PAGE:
The Cape Floral Kingdom region is made up of 8 protected sites in the Western and Eastern Cape, altogether covering just over 550 000 hectares which is actually less than 0.5% of the African continent.
Even though the Cape Floral Kingdom occupies a tiny fraction of land at the bottom of Africa, it hosts almost 20% of all floras on the continent. Within this mind-bending statistic, the Cape Peninsula has the highest amount – almost half. The range of environments in which these plants grow is equally spectacular from soaring mountain ranges to arresting seaside havens.
The sheer number of plants, plant types and their uniqueness relative to the size of this region is extremely rare in the world – scientists have been blown away by it all. Fynbos plants in particular display really special qualities – they can survive fire and are masters at adaption with a number of amazing strategies. More than half of all the plants found in the Cape Floral Kingdom are not found anywhere else on earth.
The Cape Floral Region is legally protected and management plans are in place to continually address any issues. The biggest threats in the short term to this region are the encroachment of invasive plant species and fire. Long term, the region faces climate change issues and pressures as a result of development, with the Table Mountain National Park experiencing the greatest risk in this regard.
Flower Safari – take a walk on the wild side
You can visit a flora hotspot at any time of year and see beautiful fragrant Fynbos, but the top flowering season for wild flowers is in the late winter through to spring (July – October). South African nature reserves and national parks offer the perfect environment for a Flower Safari. The following destinations all offer excellent opportunities for viewing the flora and a range of other interesting activities.
Enjoy wonderful walks, hikes and trails (some with overnight accommodation on the mountain), cable-car rides, picnic sites, fishing, water sports, biking, hang gliding / paragliding, horse riding and climbing and seasonal Whale watching. Kirstenbosch Botanical Gardens form part of this national park in Cape Town.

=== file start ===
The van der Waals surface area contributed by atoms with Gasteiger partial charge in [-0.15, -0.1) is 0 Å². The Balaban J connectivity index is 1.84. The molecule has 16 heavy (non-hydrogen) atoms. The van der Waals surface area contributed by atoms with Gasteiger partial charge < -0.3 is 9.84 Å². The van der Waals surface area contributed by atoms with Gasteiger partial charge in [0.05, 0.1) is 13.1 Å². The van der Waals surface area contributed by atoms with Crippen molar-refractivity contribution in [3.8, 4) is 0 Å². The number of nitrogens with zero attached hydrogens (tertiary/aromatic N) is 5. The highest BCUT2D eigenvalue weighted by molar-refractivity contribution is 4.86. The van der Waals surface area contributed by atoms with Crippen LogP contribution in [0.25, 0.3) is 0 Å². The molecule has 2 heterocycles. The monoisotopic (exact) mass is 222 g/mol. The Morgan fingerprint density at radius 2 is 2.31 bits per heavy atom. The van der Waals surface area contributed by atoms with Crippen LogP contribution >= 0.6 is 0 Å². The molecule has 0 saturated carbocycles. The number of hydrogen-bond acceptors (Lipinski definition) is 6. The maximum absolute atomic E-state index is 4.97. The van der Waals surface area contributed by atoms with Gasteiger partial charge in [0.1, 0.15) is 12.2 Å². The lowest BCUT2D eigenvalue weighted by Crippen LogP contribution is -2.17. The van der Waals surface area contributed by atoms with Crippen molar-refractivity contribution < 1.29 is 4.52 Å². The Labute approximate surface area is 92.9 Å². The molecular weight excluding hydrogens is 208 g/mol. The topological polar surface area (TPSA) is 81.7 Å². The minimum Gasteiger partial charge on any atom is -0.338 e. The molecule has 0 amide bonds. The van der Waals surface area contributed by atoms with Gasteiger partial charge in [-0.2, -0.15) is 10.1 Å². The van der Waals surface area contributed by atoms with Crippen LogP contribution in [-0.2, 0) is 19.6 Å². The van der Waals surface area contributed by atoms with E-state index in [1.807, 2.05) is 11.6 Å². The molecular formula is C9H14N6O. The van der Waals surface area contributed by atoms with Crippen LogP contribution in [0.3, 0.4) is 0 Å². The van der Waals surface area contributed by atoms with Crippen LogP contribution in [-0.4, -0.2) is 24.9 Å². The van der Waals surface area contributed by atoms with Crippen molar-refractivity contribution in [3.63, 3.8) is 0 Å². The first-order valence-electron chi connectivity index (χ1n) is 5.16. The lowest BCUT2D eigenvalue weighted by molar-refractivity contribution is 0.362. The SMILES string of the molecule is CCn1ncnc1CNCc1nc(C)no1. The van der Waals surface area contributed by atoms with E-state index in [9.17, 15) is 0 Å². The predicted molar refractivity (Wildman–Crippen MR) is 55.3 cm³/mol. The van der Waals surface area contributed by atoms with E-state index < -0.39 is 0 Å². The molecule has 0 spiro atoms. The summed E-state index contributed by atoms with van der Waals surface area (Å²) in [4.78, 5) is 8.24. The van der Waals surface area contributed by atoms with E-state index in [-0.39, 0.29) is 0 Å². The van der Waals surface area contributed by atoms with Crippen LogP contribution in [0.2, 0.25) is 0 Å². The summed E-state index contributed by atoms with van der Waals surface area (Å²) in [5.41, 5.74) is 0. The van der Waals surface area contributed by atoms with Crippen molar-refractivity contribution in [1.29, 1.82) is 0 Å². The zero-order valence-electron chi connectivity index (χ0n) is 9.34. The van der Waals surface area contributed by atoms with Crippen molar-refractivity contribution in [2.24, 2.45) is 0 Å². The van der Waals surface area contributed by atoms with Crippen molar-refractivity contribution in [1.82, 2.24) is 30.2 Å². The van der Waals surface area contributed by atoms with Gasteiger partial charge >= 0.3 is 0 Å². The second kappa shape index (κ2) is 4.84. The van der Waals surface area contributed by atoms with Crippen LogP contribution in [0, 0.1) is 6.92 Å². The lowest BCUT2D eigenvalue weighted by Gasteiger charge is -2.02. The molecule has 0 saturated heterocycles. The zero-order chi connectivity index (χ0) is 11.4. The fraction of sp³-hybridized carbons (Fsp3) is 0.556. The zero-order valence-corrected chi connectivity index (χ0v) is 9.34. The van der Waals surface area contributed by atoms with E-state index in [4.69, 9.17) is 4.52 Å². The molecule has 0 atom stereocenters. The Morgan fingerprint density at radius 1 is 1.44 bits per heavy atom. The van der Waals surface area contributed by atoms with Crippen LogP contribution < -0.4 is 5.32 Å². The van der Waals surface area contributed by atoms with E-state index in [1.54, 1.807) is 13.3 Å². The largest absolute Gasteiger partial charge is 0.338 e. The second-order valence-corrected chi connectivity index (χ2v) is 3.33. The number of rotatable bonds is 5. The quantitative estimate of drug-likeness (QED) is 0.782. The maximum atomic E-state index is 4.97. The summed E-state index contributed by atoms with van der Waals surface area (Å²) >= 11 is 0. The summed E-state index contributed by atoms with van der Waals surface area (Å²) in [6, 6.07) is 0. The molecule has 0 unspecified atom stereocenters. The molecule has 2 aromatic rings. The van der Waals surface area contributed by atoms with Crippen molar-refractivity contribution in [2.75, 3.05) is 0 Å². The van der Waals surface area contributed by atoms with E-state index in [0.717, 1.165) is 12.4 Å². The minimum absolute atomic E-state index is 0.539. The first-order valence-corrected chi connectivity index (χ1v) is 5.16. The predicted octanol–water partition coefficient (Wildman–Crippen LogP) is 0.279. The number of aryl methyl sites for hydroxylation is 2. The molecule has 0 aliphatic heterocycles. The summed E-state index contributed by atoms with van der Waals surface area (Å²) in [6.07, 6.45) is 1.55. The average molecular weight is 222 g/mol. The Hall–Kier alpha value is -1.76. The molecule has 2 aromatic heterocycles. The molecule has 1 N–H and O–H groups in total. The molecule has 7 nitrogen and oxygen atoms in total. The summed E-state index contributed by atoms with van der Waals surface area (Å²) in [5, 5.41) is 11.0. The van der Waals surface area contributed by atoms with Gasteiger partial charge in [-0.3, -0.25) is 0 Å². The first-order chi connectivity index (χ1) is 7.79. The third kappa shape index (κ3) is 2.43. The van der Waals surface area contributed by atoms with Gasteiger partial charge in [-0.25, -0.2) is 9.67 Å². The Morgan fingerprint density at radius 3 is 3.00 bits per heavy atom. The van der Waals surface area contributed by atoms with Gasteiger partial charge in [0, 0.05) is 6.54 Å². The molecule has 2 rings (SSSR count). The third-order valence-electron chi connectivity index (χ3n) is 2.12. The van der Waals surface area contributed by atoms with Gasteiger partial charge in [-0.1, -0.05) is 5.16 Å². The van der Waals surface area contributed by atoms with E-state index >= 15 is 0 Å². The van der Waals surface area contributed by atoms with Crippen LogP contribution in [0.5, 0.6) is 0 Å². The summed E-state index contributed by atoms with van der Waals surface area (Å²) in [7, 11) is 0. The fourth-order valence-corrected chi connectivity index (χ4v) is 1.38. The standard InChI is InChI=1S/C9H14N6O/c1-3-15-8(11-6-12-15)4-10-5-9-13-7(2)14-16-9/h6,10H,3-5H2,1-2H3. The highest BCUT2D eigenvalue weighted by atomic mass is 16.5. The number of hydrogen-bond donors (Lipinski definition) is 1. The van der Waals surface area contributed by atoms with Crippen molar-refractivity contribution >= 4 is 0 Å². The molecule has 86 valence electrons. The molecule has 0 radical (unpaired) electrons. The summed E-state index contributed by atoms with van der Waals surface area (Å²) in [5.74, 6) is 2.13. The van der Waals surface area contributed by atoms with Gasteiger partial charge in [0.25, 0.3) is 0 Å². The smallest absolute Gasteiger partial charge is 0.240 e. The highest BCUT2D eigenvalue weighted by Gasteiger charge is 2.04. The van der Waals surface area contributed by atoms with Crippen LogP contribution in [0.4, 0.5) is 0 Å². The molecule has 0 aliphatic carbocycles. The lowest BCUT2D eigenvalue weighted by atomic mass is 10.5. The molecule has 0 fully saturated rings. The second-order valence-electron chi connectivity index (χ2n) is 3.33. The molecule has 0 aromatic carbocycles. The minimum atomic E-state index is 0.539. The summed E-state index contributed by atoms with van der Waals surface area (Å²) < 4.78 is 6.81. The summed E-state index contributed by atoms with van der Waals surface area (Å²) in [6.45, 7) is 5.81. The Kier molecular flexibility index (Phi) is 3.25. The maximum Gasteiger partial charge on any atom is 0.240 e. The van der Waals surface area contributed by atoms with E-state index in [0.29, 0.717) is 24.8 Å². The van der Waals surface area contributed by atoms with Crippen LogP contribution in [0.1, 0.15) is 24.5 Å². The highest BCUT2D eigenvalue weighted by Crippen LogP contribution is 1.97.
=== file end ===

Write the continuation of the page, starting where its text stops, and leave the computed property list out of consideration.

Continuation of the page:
The Langebaan Lagoon is at the heart of the West Coast National Park which is just over an hour's drive from Cape Town. See the beautiful wild flowers (usually in August and September), birdlife and wildlife, go on walks, hikes and trails, enjoy biking and water sports, picnic sites and Whale watching in season.
The nearest town to this West Coast reserve is Clanwilliam, which is about 1.5 hours drive from Cape Town. The Cederberg is known for its pristine and rugged beauty. Many walks, hikes and trails take in the scenic landmarks and Bushmen paintings of this mountain range, but you can also enjoy rock climbing and Donkey Cart Adventures.
The De Hoop coastal reserve is situated on the eastern shores of the Western Cape. This part of the Overberg region can be reached in 3 – 4 hours by car from Cape Town and the closest town is Bredasdorp. De Hoop is distinguished because of its marine reserve, exceptional flora and internationally recognised wetlands for birding. Activities include game drives, birding, guided walks, hikes and trails, snorkelling, rock pools, Whale watching in season and horse riding.
Baviaanskloof is situated near Patensie in the Eastern Cape Province (about 2 hours drive west of Port Elizabeth). You can enjoy a long drive through the reserve or camp overnight and enjoy the scenery and views. Rare flora and an array of wildlife can be seen here. Activities include walks, hikes and trails, rock climbing, biking, fishing, swimming, canoeing and birding.